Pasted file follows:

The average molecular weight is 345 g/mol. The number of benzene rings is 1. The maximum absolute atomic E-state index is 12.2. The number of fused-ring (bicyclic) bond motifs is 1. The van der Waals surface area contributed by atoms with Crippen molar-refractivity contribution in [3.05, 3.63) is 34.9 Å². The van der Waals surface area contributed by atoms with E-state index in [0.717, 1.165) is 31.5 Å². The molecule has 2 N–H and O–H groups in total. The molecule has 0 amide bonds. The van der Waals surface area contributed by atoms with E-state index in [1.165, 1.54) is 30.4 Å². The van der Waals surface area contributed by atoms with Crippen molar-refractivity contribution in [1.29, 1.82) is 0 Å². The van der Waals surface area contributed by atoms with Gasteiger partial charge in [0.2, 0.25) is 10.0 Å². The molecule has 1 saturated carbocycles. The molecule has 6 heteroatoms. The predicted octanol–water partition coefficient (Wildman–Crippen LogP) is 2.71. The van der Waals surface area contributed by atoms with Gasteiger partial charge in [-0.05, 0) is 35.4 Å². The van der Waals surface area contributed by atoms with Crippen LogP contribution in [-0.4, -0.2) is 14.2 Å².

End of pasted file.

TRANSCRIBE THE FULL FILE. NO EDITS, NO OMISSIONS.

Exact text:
The average molecular weight is 345 g/mol. The number of benzene rings is 1. The maximum absolute atomic E-state index is 12.2. The number of fused-ring (bicyclic) bond motifs is 1. The van der Waals surface area contributed by atoms with Crippen molar-refractivity contribution in [3.05, 3.63) is 34.9 Å². The van der Waals surface area contributed by atoms with E-state index in [0.717, 1.165) is 31.5 Å². The molecule has 2 N–H and O–H groups in total. The molecule has 0 amide bonds. The van der Waals surface area contributed by atoms with E-state index in [1.165, 1.54) is 30.4 Å². The van der Waals surface area contributed by atoms with Crippen molar-refractivity contribution in [1.29, 1.82) is 0 Å². The van der Waals surface area contributed by atoms with Gasteiger partial charge in [0.2, 0.25) is 10.0 Å². The molecule has 1 saturated carbocycles. The molecule has 6 heteroatoms. The predicted octanol–water partition coefficient (Wildman–Crippen LogP) is 2.71. The van der Waals surface area contributed by atoms with Gasteiger partial charge in [-0.05, 0) is 35.4 Å². The van der Waals surface area contributed by atoms with Crippen LogP contribution in [-0.4, -0.2) is 14.2 Å².